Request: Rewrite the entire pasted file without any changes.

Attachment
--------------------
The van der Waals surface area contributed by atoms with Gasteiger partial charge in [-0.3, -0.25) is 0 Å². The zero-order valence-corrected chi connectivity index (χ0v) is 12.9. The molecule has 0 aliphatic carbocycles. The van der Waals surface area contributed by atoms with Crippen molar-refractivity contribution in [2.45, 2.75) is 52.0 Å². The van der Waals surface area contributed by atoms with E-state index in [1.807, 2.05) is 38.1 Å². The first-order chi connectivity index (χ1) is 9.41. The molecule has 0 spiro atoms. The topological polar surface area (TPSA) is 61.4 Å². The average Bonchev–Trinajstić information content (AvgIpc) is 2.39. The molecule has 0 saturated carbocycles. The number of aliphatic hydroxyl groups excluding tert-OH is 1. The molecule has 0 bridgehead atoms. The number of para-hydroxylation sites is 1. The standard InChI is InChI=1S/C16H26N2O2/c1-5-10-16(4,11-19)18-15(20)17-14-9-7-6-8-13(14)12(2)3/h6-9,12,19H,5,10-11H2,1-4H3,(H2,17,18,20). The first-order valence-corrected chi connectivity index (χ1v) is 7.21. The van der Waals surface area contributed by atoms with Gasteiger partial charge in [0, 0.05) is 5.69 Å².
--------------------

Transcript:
The van der Waals surface area contributed by atoms with Gasteiger partial charge in [-0.3, -0.25) is 0 Å². The zero-order valence-corrected chi connectivity index (χ0v) is 12.9. The molecule has 0 aliphatic carbocycles. The van der Waals surface area contributed by atoms with Crippen molar-refractivity contribution in [2.45, 2.75) is 52.0 Å². The van der Waals surface area contributed by atoms with E-state index in [1.807, 2.05) is 38.1 Å². The first-order chi connectivity index (χ1) is 9.41. The molecule has 0 spiro atoms. The topological polar surface area (TPSA) is 61.4 Å². The average Bonchev–Trinajstić information content (AvgIpc) is 2.39. The molecule has 0 saturated carbocycles. The number of aliphatic hydroxyl groups excluding tert-OH is 1. The molecule has 0 bridgehead atoms. The number of para-hydroxylation sites is 1. The standard InChI is InChI=1S/C16H26N2O2/c1-5-10-16(4,11-19)18-15(20)17-14-9-7-6-8-13(14)12(2)3/h6-9,12,19H,5,10-11H2,1-4H3,(H2,17,18,20). The first-order valence-corrected chi connectivity index (χ1v) is 7.21. The van der Waals surface area contributed by atoms with Gasteiger partial charge in [0, 0.05) is 5.69 Å².